Further complicating the analysis of the additional revenue from wind farm flow control is that pricing patterns are impacted by wind generation itself, and prices are more strongly tied to wind generation as wind power accounts for a larger portion of total generation within a region (Seel et al., 2021; Swisher et al., 2022; Millstein et al., 2021; Prol et al., 2020; Brown and Sullivan, 2020; Loth et al., 2022). Energy prices typically decrease in a region during hours with substantial wind generation, so energy gain during these hours would provide little value. On the other hand, wind farm flow control may be most valuable in a region during hours with relatively little wind generation, as prices may be more likely to be higher during low-wind hours. In this analysis we explore the interplay between regional wind penetration and the hours in which wind farm flow control is most valuable by examining the increase in revenue from wind farm flow control in regions with low and high wind penetration. Specifically, we model wake steering wind farm flow control across 15 wind plants spanning four different electricity system regions in the United States. The four regions contain different levels of wind generation and include the two US regions with the highest portion of electricity generated from wind power, as well as regions with smaller levels of wind generation. We pair this wake steering modeling with local, empirical hourly pricing patterns spanning 3 years, 2018 through 2020. We then explore trends across different time spans and regions to gain insight into what drives the revenue potential of wind farm flow control and how it might change with additional wind deployment.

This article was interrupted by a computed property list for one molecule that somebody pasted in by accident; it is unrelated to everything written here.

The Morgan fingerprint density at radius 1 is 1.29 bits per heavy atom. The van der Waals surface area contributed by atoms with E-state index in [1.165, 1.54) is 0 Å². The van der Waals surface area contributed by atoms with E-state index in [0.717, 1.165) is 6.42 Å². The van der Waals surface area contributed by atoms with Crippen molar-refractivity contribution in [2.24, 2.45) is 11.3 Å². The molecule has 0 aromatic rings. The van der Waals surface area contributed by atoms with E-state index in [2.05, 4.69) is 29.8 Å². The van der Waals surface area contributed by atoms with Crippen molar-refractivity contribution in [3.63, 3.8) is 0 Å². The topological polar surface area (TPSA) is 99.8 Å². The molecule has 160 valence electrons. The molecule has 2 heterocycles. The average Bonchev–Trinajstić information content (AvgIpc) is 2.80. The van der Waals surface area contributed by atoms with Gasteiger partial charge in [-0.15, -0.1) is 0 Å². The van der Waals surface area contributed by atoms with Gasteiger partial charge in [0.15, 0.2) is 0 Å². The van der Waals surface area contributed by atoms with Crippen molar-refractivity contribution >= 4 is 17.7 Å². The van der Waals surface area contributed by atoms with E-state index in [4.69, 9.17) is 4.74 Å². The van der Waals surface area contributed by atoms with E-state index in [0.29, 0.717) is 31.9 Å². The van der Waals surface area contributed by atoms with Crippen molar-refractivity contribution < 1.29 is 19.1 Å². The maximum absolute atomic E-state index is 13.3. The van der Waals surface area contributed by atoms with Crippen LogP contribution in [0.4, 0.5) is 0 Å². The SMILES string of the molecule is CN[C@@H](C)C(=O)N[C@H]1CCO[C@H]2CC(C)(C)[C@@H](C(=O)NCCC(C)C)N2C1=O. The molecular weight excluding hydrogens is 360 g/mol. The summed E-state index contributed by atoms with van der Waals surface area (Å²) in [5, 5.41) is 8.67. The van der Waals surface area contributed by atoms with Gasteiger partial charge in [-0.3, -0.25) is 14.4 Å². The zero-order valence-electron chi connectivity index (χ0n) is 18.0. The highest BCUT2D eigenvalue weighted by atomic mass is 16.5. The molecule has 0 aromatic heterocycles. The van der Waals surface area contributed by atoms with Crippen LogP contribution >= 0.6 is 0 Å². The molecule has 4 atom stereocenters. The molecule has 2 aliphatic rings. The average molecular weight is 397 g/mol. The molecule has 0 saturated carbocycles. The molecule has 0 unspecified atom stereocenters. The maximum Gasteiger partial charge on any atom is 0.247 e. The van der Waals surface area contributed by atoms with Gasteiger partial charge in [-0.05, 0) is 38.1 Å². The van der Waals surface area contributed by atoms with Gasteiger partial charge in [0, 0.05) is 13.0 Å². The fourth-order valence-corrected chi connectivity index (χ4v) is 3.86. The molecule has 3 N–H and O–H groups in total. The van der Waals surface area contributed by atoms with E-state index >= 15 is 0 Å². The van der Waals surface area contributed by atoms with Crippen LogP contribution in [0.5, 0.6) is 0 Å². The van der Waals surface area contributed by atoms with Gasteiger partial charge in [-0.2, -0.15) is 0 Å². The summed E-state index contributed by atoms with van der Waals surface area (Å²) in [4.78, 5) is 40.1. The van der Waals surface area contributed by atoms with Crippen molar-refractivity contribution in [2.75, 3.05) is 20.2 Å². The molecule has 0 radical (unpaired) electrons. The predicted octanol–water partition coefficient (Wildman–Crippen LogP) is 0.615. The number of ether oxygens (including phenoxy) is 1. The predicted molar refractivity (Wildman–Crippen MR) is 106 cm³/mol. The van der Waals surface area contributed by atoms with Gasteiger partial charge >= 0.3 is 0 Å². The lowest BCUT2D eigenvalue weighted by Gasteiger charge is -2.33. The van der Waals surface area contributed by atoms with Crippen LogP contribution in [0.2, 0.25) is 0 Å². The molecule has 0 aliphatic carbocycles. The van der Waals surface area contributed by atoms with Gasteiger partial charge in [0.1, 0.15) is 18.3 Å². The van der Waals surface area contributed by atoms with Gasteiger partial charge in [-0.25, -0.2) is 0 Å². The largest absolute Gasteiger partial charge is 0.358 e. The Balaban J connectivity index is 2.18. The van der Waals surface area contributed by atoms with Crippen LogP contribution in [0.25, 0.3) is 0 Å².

The rest of this article is organized as follows. In Sect. 2, we provide an overview of the 15 wind plants investigated. Section 3 discusses the models used in the analysis, including NREL's FLOw Redirection and Induction in Steady State (FLORIS) engineering wind farm flow control modeling tool (NREL, 2022), the process for modeling existing US wind plants, and the ERA5 reanalysis wind resource dataset (Hersbach et al., 2020). We describe the methods for optimizing wake steering control as well as estimating AEP and revenue gain in Sect. 4. In Sect. 5, we present the results of the study by comparing the AEP and potential revenue gains for the different wind plants and regions, assessing the dependence of the energy and revenue gains on wind speed and time of day, and examining the tendency for revenue gains to be concentrated in relatively short periods of time during the year. Section 6 concludes the article with a discussion of the results and suggestions for further research.

2 Overview of wind plants investigated